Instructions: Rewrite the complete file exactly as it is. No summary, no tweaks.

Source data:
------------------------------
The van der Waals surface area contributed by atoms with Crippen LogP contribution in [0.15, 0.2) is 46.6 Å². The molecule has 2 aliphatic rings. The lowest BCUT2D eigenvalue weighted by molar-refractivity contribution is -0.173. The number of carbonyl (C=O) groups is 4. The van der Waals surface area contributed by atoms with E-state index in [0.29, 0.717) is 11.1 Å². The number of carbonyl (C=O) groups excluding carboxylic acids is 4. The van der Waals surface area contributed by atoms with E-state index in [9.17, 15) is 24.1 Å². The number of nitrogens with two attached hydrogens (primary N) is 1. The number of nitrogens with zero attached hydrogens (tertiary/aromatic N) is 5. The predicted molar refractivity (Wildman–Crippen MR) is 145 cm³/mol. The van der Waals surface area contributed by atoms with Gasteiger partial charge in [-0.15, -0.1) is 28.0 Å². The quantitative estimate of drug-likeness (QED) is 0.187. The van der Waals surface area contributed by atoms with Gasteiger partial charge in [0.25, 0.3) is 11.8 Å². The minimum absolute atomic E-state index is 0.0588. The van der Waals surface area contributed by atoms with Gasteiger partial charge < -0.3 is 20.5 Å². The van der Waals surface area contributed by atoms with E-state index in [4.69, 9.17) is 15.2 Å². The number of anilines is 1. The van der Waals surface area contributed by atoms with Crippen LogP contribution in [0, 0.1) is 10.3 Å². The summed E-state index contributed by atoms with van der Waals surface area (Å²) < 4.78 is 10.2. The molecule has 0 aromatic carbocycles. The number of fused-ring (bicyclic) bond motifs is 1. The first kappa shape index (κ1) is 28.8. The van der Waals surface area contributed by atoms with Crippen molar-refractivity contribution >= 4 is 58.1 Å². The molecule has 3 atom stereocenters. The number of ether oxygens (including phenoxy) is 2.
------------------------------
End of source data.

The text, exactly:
The van der Waals surface area contributed by atoms with Crippen LogP contribution in [0.15, 0.2) is 46.6 Å². The molecule has 2 aliphatic rings. The lowest BCUT2D eigenvalue weighted by molar-refractivity contribution is -0.173. The number of carbonyl (C=O) groups is 4. The van der Waals surface area contributed by atoms with E-state index in [0.29, 0.717) is 11.1 Å². The number of carbonyl (C=O) groups excluding carboxylic acids is 4. The van der Waals surface area contributed by atoms with E-state index in [9.17, 15) is 24.1 Å². The number of nitrogens with two attached hydrogens (primary N) is 1. The number of nitrogens with zero attached hydrogens (tertiary/aromatic N) is 5. The predicted molar refractivity (Wildman–Crippen MR) is 145 cm³/mol. The van der Waals surface area contributed by atoms with Gasteiger partial charge in [-0.15, -0.1) is 28.0 Å². The quantitative estimate of drug-likeness (QED) is 0.187. The van der Waals surface area contributed by atoms with Gasteiger partial charge in [0.25, 0.3) is 11.8 Å². The minimum absolute atomic E-state index is 0.0588. The van der Waals surface area contributed by atoms with Gasteiger partial charge < -0.3 is 20.5 Å². The van der Waals surface area contributed by atoms with E-state index in [4.69, 9.17) is 15.2 Å². The number of anilines is 1. The van der Waals surface area contributed by atoms with Crippen LogP contribution in [0, 0.1) is 10.3 Å². The summed E-state index contributed by atoms with van der Waals surface area (Å²) < 4.78 is 10.2. The molecule has 0 aromatic carbocycles. The number of fused-ring (bicyclic) bond motifs is 1. The first kappa shape index (κ1) is 28.8. The van der Waals surface area contributed by atoms with Crippen molar-refractivity contribution >= 4 is 58.1 Å². The molecule has 3 atom stereocenters. The number of ether oxygens (including phenoxy) is 2.